House Documents, Otherwise Publ. as Executive Documents: 13th Congress, 2d Session-49th Congress, 1st Session, Volume 8

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Contents

19
188
309
236
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322
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620
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838

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Page 10 - This done, each officer and man will be allowed to return to his home, not to be disturbed by the United States authorities so long as they observe their paroles, and the laws in force where they may reside.
Page 694 - It rests upon axioms as simple as they are universal ; the means ought to be proportioned to the end ; the persons, from whose agency the attainment of any end is expected, ought to possess the means by which it is to be attained.
Page 9 - The officers to give their individual paroles not to take up arms against the government of the United States until properly exchanged ; and each company or regimental commander sign a like parole for the men of their commands.
Page 389 - In the latter part of June or the early part of July, 1904, before making this connection, Mr.
Page 695 - In the authority given to Congress by the Constitution of the United States to declare war, all the powers incident to war are by necessary implication conferred upon the government of the United States.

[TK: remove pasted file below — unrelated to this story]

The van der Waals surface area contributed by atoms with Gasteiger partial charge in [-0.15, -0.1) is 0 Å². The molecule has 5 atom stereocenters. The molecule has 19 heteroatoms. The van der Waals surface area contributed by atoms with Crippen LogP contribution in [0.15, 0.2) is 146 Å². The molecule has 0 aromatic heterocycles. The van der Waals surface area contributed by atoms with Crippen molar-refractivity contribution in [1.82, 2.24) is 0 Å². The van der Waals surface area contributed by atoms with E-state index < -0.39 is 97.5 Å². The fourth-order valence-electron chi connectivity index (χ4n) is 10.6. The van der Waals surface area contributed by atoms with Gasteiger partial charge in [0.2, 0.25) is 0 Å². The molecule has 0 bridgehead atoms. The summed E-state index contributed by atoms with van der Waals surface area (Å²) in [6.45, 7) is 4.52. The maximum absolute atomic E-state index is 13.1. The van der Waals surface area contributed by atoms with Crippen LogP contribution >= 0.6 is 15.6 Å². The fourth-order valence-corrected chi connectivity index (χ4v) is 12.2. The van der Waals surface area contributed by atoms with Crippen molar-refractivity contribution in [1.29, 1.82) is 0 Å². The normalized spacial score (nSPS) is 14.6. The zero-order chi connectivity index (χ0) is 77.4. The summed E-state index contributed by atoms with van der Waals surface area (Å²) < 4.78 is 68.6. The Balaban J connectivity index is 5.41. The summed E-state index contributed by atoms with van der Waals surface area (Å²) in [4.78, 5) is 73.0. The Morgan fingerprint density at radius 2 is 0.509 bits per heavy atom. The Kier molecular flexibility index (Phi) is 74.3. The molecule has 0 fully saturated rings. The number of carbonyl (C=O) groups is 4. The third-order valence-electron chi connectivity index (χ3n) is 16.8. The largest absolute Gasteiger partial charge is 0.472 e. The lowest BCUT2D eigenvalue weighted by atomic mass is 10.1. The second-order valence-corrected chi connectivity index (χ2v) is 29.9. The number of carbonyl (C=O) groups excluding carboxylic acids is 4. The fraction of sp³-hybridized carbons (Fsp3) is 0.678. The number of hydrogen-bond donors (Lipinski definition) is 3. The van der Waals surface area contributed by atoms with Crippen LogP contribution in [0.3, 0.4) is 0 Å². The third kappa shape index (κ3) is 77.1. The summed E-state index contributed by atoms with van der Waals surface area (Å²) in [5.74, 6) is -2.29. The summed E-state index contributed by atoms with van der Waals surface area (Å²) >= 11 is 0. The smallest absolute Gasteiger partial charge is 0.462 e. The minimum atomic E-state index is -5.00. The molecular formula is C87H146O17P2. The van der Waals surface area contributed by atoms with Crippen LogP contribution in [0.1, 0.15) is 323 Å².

Page 2 - ... of and such other prisoners as may be brought before it. Detail for the Court : 1.
Page 720 - On the contrary, if war be actually levied — that is, if a body of men be actually assembled for the purpose of effecting by force a treasonable purpose — all those who perform any part, however minute, or however remote from the scene of action, and who are actually leagued in the general conspiracy, are to be considered as traitors.
Page 727 - The arrangement I have made works largely in our favor. We get rid of a set of miserable wretches, and receive some of the best material I ever saw.
Page 3 - Stevenson and others unknown, to injure the health and destroy the lives of soldiers in the military service of the United States, then held and being prisoners of war within the lines of the so-called Confederate States and in the military prisons thereof, to the end that the armies of the United States might be weakened and impaired, in violation of the laws and customs of war.
Page 469 - A. I do not know anything about it. Q. Do you know...

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